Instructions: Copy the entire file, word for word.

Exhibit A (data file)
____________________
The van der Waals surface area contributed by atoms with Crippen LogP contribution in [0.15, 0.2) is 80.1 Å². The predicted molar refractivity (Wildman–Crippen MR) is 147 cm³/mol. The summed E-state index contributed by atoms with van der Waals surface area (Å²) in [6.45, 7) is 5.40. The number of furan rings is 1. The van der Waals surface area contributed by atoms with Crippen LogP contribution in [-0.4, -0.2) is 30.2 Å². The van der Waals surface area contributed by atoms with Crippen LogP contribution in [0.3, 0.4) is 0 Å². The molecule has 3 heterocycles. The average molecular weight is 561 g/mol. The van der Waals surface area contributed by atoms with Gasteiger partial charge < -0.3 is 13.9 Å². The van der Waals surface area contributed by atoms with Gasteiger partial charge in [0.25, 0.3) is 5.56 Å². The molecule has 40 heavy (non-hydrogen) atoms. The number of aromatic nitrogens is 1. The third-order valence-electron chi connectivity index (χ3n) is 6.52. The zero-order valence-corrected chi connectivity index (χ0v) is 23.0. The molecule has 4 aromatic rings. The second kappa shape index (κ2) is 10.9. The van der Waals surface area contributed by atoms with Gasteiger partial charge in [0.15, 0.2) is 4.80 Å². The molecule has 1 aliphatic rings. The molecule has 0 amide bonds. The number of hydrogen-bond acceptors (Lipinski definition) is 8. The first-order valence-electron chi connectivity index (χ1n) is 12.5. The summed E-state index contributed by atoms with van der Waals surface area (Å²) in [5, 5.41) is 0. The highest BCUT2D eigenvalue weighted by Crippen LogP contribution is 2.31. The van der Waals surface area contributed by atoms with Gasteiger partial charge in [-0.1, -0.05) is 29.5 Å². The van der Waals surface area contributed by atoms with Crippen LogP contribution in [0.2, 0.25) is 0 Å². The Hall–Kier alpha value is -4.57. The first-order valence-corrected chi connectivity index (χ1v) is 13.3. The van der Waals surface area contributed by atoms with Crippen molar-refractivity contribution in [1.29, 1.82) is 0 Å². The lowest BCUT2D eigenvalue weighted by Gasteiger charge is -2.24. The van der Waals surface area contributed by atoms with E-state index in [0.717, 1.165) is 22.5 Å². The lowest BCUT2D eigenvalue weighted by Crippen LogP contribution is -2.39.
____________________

The van der Waals surface area contributed by atoms with Crippen LogP contribution in [0.15, 0.2) is 80.1 Å². The predicted molar refractivity (Wildman–Crippen MR) is 147 cm³/mol. The summed E-state index contributed by atoms with van der Waals surface area (Å²) in [6.45, 7) is 5.40. The number of furan rings is 1. The van der Waals surface area contributed by atoms with Crippen LogP contribution in [-0.4, -0.2) is 30.2 Å². The van der Waals surface area contributed by atoms with Crippen LogP contribution in [0.3, 0.4) is 0 Å². The molecule has 3 heterocycles. The average molecular weight is 561 g/mol. The van der Waals surface area contributed by atoms with Gasteiger partial charge < -0.3 is 13.9 Å². The van der Waals surface area contributed by atoms with Gasteiger partial charge in [0.25, 0.3) is 5.56 Å². The molecule has 40 heavy (non-hydrogen) atoms. The number of aromatic nitrogens is 1. The third-order valence-electron chi connectivity index (χ3n) is 6.52. The zero-order valence-corrected chi connectivity index (χ0v) is 23.0. The molecule has 4 aromatic rings. The second kappa shape index (κ2) is 10.9. The van der Waals surface area contributed by atoms with Gasteiger partial charge in [0.15, 0.2) is 4.80 Å². The molecule has 1 aliphatic rings. The molecule has 0 amide bonds. The number of hydrogen-bond acceptors (Lipinski definition) is 8. The first-order valence-electron chi connectivity index (χ1n) is 12.5. The summed E-state index contributed by atoms with van der Waals surface area (Å²) in [5, 5.41) is 0. The highest BCUT2D eigenvalue weighted by Crippen LogP contribution is 2.31. The van der Waals surface area contributed by atoms with Gasteiger partial charge in [-0.1, -0.05) is 29.5 Å². The van der Waals surface area contributed by atoms with Crippen LogP contribution in [0.2, 0.25) is 0 Å². The Hall–Kier alpha value is -4.57. The first-order valence-corrected chi connectivity index (χ1v) is 13.3. The van der Waals surface area contributed by atoms with Crippen molar-refractivity contribution in [1.29, 1.82) is 0 Å². The lowest BCUT2D eigenvalue weighted by Gasteiger charge is -2.24. The van der Waals surface area contributed by atoms with E-state index in [0.717, 1.165) is 22.5 Å². The lowest BCUT2D eigenvalue weighted by Crippen LogP contribution is -2.39.